Let’s pick up the conversation from my last blog. As you may recall, I had a conversation with online marketing expert Nathan Scripps about auto repair shops wasting their time marketing to prospects on a “one and done” basis. Rather, Scripps, general manager of MotoREV (the online marketing platform within MOTOSHOP Technology Tools, that is designed to attract new customers and retain current ones), says you should set your sights on long-term relationships. Getting customers on a schedule to return routinely is the only true ticket to success.
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The problem for many shops has been they just aren’t too good at marketing or just don’t have time to spend on it. All too often, they leave their marketing up to word-of-mouth, which of course, is a very effective means of getting new customers; however, you don’t have enough customers to carry on the conversation for you. In fact, you don’t even know if they will pass the word on even if they are thrilled with your services. Other shops have used traditional media to different degrees of success, while still others have just simply experimented with the next new marketing gimmick to come down the pike. All this adds up to hit-and-miss marketing at its best.
Oh, lest I forget the other form of marketing regarded by a lot of shops as the be-all, end-all to get customers to come back for service — the appointment window sticker. Of course, it’s a handy visual reminder for the next oil change, that is, if the technician’s penmanship is legible and the sticker sticks to the window. Even if it doesn’t wind up on the bottom of a customer’s shoe, it doesn’t address any other kind of service other than an oil change.
What I’m getting at is that too many shops do their marketing by happenstance…or when it’s convenient…or when business sours, which is sometimes too late at that point. Conversely, Scripps is a proponent to engage customers with a shop’s brand. And engaging them has to be structured and purposeful per MotoREV. This is accomplished by shops conducting ongoing, targeted e-mail, periodic postcards, communication via a monthly newsletter and scheduled online appointments with their customers. Throw in social media and you’ve really have your customer hooked. But who has the time to do all of this? Well, that’s the point, isn’t it. You need to hire someone to do it for you. And to do it with expertise. (“Don’t try this at home” is good advice when the very essence of your business is at stake.)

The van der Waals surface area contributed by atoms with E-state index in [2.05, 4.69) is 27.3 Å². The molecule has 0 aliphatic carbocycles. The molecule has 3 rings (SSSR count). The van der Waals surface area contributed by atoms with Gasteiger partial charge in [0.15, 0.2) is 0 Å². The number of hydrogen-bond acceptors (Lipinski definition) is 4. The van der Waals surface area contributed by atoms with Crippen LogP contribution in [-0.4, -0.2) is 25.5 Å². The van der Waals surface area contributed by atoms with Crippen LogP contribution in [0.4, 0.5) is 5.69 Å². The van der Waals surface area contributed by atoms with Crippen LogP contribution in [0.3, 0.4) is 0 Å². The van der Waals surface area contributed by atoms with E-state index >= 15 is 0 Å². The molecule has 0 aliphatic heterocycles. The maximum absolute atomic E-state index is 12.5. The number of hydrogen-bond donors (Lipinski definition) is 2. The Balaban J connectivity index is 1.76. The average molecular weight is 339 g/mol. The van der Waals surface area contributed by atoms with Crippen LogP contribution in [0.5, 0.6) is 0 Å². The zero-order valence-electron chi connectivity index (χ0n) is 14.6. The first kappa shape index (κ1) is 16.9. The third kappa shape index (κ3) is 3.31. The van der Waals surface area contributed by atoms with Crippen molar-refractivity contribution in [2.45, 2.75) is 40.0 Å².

By engaging customers with your brand through the communication methods mentioned above, Scripps says you can expect customers to return 36 days sooner on average. “What’s that mean for you?” he asks. “It means you pick up an extra service visit or half a visit per year (from a customer). That doesn’t sound too exciting until you realize the average service visit is between $110 and $200. So, if you pick up an extra $50 or $100 per customer and multiply that $50 or $100 by the number of customers you see in a year, that’s a major addition to your top line revenue.”
So, back to the window sticker. Ok, it’s easy, slap them on every car you service. But in order to increase your chances exponentially of retaining customers, Scripps says you don’t want to live and die by the sticker; rather you have to get on their personal calendar, which is what MotoREV is designed to do.
“It’s about getting between picking Bobby up at soccer practice and after getting out of work at 4:30 in the afternoon. If you can get your shop on a customer’s personal calendar, you have a much better chance of improving your show rate,” Scripps emphasizes.“You (through MotoREV) send a service appointment request, they confirm it, they get an e-mail reminder and it’s added it to their personal calendar. We all have those personal calendars that have pop ups that say, ‘Hey, you have to do something in 15 minutes.’” He concludes that It’s that last minute reminder that the customer initiates and is used to following that locks in the customer.
About the last thing people want to worry about is car maintenance. People are just too busy to think about it even though their transportation is critical to their lives. If shops can take that worry away by keeping what is probably their second biggest investment (or third if you factor in college loans) running well, customers should be grateful, or at least relieved.
This, of course, is all predicated on you providing fast, reliable and guaranteed service and repair, which happens to be what you would rather be doing than worrying about chasing after customers. Right?